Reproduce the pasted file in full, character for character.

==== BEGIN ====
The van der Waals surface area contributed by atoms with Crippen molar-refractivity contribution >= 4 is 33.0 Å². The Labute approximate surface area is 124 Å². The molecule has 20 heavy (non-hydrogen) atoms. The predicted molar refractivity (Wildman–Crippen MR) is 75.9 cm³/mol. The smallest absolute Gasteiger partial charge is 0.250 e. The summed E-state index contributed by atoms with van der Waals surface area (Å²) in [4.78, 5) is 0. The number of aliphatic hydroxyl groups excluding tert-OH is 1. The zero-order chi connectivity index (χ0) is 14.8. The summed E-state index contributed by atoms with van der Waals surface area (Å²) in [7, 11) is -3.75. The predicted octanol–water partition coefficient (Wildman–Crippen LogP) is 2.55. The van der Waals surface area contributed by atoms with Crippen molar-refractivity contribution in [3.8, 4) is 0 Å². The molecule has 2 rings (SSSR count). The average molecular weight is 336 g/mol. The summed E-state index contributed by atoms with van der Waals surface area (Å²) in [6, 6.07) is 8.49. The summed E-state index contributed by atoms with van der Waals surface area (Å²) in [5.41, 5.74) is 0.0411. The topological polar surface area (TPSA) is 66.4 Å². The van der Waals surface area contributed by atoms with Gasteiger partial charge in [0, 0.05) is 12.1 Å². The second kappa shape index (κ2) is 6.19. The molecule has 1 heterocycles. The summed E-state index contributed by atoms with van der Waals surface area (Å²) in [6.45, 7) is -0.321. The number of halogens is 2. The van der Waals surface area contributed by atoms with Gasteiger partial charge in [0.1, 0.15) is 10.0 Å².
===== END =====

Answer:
The van der Waals surface area contributed by atoms with Crippen molar-refractivity contribution >= 4 is 33.0 Å². The Labute approximate surface area is 124 Å². The molecule has 20 heavy (non-hydrogen) atoms. The predicted molar refractivity (Wildman–Crippen MR) is 75.9 cm³/mol. The smallest absolute Gasteiger partial charge is 0.250 e. The summed E-state index contributed by atoms with van der Waals surface area (Å²) in [4.78, 5) is 0. The number of aliphatic hydroxyl groups excluding tert-OH is 1. The zero-order chi connectivity index (χ0) is 14.8. The summed E-state index contributed by atoms with van der Waals surface area (Å²) in [7, 11) is -3.75. The predicted octanol–water partition coefficient (Wildman–Crippen LogP) is 2.55. The van der Waals surface area contributed by atoms with Crippen molar-refractivity contribution in [3.8, 4) is 0 Å². The molecule has 2 rings (SSSR count). The average molecular weight is 336 g/mol. The summed E-state index contributed by atoms with van der Waals surface area (Å²) in [6, 6.07) is 8.49. The summed E-state index contributed by atoms with van der Waals surface area (Å²) in [5.41, 5.74) is 0.0411. The topological polar surface area (TPSA) is 66.4 Å². The van der Waals surface area contributed by atoms with Gasteiger partial charge in [0, 0.05) is 12.1 Å². The second kappa shape index (κ2) is 6.19. The molecule has 1 heterocycles. The summed E-state index contributed by atoms with van der Waals surface area (Å²) in [6.45, 7) is -0.321. The number of halogens is 2. The van der Waals surface area contributed by atoms with Gasteiger partial charge in [0.1, 0.15) is 10.0 Å².